Hours after the Pakistani Taliban threatened to kill him, Pakistan's former military ruler and President Pervez Musharraf on Saturday appeared unfazed and said he will return home from self-exile to lead his party in the upcoming general election.
"I am going home as announced. I am not scared of anything -- be it the death threat from terrorists or the arrest on arrival," Musharraf said after addressing his party supporters at a reception.
Musharraf is scheduled to leave Dubai for Karachi on Sunday morning with his party supporters.
Responding to a question on the Taliban's threat to dispatch suicide bombers and snipers to kill him on his arrival in Karachi, Musharraf told Gulf News, "Being an ex-commando with 40 years' service in the army, I can't be intimidated with these cowardly threats".
In a video released to reporters in northwest Pakistan today, Tehrik-e-Taliban Pakistan spokesman Ihsanullah Ihsan said Musharraf will be the main target of the militants on his return.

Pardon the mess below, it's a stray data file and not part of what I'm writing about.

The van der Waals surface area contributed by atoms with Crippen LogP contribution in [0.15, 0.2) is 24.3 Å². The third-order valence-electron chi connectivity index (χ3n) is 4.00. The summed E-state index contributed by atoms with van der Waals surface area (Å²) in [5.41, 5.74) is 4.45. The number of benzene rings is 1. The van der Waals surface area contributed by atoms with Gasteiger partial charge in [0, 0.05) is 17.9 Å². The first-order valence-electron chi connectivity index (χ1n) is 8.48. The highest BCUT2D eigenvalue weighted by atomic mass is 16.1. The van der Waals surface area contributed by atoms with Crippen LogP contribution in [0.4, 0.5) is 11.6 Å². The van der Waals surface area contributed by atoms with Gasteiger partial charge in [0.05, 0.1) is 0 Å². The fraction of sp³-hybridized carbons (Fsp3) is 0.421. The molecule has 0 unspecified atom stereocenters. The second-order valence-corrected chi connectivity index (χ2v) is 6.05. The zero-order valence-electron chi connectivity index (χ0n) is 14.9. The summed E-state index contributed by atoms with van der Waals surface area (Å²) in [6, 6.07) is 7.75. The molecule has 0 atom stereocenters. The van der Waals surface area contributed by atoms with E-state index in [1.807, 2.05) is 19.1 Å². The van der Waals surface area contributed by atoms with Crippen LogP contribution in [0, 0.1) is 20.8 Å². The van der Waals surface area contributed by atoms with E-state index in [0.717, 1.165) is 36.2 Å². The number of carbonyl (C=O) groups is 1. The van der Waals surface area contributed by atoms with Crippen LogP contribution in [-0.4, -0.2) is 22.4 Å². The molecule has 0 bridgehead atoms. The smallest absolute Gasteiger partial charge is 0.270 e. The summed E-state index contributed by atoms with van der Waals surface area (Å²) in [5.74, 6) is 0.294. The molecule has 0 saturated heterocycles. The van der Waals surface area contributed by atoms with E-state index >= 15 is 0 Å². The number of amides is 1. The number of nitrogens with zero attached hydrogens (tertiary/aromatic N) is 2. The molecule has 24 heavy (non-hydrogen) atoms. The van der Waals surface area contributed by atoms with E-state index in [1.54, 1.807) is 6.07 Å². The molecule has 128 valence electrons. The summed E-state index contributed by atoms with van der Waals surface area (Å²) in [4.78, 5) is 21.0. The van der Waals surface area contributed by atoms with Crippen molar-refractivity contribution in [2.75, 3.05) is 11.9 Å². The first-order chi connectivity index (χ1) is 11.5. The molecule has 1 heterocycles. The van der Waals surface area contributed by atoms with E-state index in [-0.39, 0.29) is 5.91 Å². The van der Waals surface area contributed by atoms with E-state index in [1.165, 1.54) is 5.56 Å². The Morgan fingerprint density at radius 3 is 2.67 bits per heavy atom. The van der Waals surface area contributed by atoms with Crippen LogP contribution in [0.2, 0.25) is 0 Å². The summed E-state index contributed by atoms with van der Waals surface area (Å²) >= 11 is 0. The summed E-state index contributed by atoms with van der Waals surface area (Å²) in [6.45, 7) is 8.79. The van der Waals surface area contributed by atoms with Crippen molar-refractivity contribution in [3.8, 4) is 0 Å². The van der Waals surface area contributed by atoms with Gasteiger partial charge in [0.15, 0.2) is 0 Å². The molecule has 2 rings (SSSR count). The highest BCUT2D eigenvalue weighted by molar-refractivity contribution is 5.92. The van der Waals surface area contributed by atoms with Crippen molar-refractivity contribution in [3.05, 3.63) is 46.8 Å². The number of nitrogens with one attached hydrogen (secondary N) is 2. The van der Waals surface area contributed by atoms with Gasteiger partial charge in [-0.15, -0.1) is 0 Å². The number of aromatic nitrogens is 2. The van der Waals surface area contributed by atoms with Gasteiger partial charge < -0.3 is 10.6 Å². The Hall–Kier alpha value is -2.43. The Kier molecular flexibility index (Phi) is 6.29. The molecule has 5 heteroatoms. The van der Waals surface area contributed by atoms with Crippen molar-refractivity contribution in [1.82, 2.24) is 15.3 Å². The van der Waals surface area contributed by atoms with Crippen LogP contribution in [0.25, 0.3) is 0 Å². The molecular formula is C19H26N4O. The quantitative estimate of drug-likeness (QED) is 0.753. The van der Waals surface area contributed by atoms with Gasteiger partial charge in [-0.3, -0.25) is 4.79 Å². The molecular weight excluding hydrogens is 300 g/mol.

Ihsan asked Musharraf to surrender to the Taliban.
Adnan Rashid, a militant who was involved in an earlier attempt to assassinate 69-year-old Musharraf, said the Taliban had formed a special squad of suicide bombers to target the former President.
Rashid, who escaped from prison last year, is shown in the video training a group of Taliban fighters assigned to target Musharraf.
He threatened Musharraf and called on him to surrender to the Taliban.
In the six-minute video, both Ihsan and Rashid referred to the 2007 military raid on the radical Lal Masjid in Islamabad and said, "We will not leave you alive."
Earlier this week, Saudi officials had warned Musharraf against returning to Pakistan.